Want to avoid a heart attack? How about a stroke? Or is it cancer or diabetes you fear?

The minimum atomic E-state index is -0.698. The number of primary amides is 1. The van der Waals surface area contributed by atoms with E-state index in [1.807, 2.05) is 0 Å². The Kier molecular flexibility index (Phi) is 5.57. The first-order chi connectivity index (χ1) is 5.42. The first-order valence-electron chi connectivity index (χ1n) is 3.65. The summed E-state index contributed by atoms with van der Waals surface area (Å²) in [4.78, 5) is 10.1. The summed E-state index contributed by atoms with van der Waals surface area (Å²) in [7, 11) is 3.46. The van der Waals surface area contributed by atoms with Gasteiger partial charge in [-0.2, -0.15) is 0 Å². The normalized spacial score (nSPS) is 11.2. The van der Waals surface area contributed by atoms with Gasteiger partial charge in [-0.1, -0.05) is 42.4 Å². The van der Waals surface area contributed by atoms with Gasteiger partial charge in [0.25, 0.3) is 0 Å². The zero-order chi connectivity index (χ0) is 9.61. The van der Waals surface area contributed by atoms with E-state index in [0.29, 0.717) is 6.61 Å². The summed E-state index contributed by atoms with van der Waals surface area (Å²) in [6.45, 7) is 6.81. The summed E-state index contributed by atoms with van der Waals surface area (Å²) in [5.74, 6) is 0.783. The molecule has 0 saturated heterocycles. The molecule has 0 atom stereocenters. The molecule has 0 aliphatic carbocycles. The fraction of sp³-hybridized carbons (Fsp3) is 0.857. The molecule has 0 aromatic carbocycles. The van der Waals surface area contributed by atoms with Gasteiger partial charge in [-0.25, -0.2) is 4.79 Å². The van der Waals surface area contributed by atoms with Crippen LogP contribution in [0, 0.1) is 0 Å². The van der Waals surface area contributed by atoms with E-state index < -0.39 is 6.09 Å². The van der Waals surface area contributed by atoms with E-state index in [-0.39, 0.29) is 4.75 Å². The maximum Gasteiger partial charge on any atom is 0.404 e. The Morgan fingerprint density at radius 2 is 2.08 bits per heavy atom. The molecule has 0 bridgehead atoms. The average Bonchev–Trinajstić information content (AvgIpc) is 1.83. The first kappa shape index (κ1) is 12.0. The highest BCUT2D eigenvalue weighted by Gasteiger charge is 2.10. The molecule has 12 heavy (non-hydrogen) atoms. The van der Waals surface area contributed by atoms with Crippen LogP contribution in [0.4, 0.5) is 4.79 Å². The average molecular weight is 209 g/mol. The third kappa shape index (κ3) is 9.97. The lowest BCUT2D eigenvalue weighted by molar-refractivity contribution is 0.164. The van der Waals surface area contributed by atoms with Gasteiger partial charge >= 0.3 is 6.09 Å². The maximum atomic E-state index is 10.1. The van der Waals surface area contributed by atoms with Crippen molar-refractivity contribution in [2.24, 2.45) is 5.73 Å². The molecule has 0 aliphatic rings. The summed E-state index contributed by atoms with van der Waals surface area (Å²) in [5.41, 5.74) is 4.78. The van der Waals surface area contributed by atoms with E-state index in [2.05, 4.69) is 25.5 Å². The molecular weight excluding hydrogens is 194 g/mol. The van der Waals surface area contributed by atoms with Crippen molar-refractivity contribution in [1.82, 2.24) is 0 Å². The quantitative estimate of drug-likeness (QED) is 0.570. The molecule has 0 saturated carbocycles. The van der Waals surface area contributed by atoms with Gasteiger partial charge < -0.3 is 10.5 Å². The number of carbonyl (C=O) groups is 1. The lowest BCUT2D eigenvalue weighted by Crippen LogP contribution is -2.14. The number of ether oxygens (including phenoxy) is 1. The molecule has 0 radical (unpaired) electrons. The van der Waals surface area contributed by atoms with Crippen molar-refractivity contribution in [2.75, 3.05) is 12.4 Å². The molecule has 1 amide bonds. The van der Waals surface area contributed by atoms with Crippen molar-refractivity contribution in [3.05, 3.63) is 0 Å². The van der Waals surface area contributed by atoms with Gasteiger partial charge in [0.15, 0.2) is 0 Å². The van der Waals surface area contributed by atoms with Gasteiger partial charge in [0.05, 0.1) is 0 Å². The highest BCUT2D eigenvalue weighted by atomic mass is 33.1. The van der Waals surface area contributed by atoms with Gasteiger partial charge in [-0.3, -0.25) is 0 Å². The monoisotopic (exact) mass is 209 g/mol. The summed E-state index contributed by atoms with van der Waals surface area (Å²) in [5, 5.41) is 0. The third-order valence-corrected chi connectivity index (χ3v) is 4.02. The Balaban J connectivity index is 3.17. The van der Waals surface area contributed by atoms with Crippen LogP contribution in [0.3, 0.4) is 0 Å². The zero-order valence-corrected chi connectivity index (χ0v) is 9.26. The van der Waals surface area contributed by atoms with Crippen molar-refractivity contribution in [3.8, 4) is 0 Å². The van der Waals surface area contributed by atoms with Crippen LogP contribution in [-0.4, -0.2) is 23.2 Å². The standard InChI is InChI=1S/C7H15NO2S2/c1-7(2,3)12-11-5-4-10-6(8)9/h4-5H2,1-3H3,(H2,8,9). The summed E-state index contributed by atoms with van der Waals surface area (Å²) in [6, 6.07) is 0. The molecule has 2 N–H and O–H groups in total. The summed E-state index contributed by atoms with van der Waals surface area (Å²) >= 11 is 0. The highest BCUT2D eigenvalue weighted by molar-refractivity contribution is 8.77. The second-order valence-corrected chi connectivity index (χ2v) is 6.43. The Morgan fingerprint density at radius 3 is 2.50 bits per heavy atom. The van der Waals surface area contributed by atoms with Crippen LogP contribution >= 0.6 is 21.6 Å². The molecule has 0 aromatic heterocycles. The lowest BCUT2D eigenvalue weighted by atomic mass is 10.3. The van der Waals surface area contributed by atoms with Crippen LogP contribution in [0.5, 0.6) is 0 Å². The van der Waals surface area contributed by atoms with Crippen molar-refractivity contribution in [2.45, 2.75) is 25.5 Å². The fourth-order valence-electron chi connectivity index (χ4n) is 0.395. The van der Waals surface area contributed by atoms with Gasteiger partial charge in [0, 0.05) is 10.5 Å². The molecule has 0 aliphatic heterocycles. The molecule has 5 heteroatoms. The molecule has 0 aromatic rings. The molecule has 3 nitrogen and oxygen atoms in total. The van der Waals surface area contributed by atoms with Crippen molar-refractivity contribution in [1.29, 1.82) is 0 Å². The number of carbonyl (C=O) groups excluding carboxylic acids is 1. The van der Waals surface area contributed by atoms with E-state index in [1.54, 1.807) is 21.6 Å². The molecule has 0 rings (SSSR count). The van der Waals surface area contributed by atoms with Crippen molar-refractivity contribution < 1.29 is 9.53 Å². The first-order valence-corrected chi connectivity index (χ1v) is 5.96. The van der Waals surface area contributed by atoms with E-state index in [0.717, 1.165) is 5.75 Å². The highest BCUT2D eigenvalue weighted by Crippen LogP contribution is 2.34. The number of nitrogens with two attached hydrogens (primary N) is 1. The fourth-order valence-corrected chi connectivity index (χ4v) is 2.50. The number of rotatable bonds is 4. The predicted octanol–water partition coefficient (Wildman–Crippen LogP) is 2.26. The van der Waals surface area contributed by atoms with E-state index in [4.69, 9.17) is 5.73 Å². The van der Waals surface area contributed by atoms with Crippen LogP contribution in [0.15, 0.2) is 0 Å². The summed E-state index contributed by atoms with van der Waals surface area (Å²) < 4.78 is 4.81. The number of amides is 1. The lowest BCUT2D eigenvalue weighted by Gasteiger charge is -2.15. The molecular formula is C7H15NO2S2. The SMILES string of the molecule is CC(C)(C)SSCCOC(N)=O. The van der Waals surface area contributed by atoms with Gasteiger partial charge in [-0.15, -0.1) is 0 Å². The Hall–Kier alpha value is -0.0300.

Want to avoid a heart attack? How about a stroke? Or is it cancer or diabetes you fear? The advice to avoid all of them is the same — exercise more, stay slim or slim down, eat plenty of fruits and vegetables, do not smoke and visit your doctor. The American Heart Association, the American Cancer Society and the American Diabetes Association teamed up on Tuesday to deliver a simple, clear message to the U.S. public and to doctors — these top four killers are all mostly caused by lifestyle. Many studies have indicated that up to two-thirds of all cases of cancer are caused by smoking, poor diet, or a lack of exercise, as opposed to unlucky genes or environmental chemicals. The three non-profit groups said it was time to stop competing for resources and to team up to battle diseases that account for nearly two out of every three deaths in the United States. “Poor diet, excess body weight, physical inactivity and smoking are modifiable risk factors that contribute to the premature death of close to 1.5 million Americans from cancer, diabetes, heart disease and stroke each year,” said Dr. Augustus Grant, president of the American Heart Association and a professor of medicine at Duke University Medical Center in North Carolina. “There are 10,000 ways you can check out of this world,” added American Cancer Society Chief Executive Officer John Seffrin. “But last year 90 percent of all deaths in America were from 10 things, and 90 percent of that 90 percent was from 4 things — heart disease, cancer, stroke and diabetes.” Seffrin said despite hundreds of medical studies, media reports and advice from health officials, Americans still had not got the message that they can prevent most cases of chronic disease. “Well over 90 percent of people in America are born healthy and then something goes wrong,” Seffrin told reporters in a telephone briefing. “Here are four unambiguous things you can do to protect yourself from yourself.” More than 60 percent of Americans are overweight or obese and the majority do not get the recommended minimum 30 minutes of exercise on 5 or more days of the week. Fewer than a quarter eat the recommended 5 servings of fruits or vegetables a day and 23 percent still smoke. The groups also want to target public policymakers and doctors, who frequently fail to remind their patients about ways to stay healthy. Specific recommendations for everyone include getting blood pressure and weight measured at least every two years starting at age 20. Everyone should have a cholesterol test every five year starting at age 20 and blood sugar tests every three years starting at age 45. Everyone should also have colon cancer screening every one to 10 years starting at age 50, depending on risk. Women need to have clinical breast exams every three years at age 20 and every year once they are 40. Mammograms need to be done annually starting at age 40 and Pap smears every one to three years. Men need to get prostate specific antigen tests and digital rectal exams starting at age 50 to check for prostate cancer. (Source: American Cancer Society: Reuters Health News: June 2004)